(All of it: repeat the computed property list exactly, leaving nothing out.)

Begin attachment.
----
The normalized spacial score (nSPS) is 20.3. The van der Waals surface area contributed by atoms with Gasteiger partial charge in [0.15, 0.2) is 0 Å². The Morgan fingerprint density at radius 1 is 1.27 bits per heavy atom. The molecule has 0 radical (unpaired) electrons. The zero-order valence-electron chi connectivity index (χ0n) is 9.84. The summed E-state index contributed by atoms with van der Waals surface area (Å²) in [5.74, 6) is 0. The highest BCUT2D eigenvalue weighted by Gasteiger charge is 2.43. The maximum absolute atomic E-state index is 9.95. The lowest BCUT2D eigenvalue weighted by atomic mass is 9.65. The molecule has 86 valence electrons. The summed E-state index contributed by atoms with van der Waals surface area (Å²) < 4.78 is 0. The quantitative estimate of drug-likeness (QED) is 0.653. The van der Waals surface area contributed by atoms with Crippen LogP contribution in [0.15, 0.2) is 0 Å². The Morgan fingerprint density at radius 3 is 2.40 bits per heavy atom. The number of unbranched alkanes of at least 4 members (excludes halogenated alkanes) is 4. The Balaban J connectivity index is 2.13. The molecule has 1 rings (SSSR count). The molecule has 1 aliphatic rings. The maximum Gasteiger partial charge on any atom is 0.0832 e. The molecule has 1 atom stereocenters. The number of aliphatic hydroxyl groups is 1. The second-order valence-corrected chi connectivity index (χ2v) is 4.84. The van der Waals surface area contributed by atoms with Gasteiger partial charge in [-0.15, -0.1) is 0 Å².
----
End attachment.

The normalized spacial score (nSPS) is 20.3. The van der Waals surface area contributed by atoms with Gasteiger partial charge in [0.15, 0.2) is 0 Å². The Morgan fingerprint density at radius 1 is 1.27 bits per heavy atom. The molecule has 0 radical (unpaired) electrons. The zero-order valence-electron chi connectivity index (χ0n) is 9.84. The summed E-state index contributed by atoms with van der Waals surface area (Å²) in [5.74, 6) is 0. The highest BCUT2D eigenvalue weighted by Gasteiger charge is 2.43. The maximum absolute atomic E-state index is 9.95. The lowest BCUT2D eigenvalue weighted by atomic mass is 9.65. The molecule has 86 valence electrons. The summed E-state index contributed by atoms with van der Waals surface area (Å²) < 4.78 is 0. The quantitative estimate of drug-likeness (QED) is 0.653. The van der Waals surface area contributed by atoms with Crippen LogP contribution in [0.15, 0.2) is 0 Å². The Morgan fingerprint density at radius 3 is 2.40 bits per heavy atom. The number of unbranched alkanes of at least 4 members (excludes halogenated alkanes) is 4. The Balaban J connectivity index is 2.13. The molecule has 1 rings (SSSR count). The molecule has 1 aliphatic rings. The maximum Gasteiger partial charge on any atom is 0.0832 e. The molecule has 1 atom stereocenters. The number of aliphatic hydroxyl groups is 1. The second-order valence-corrected chi connectivity index (χ2v) is 4.84. The van der Waals surface area contributed by atoms with Gasteiger partial charge in [-0.15, -0.1) is 0 Å².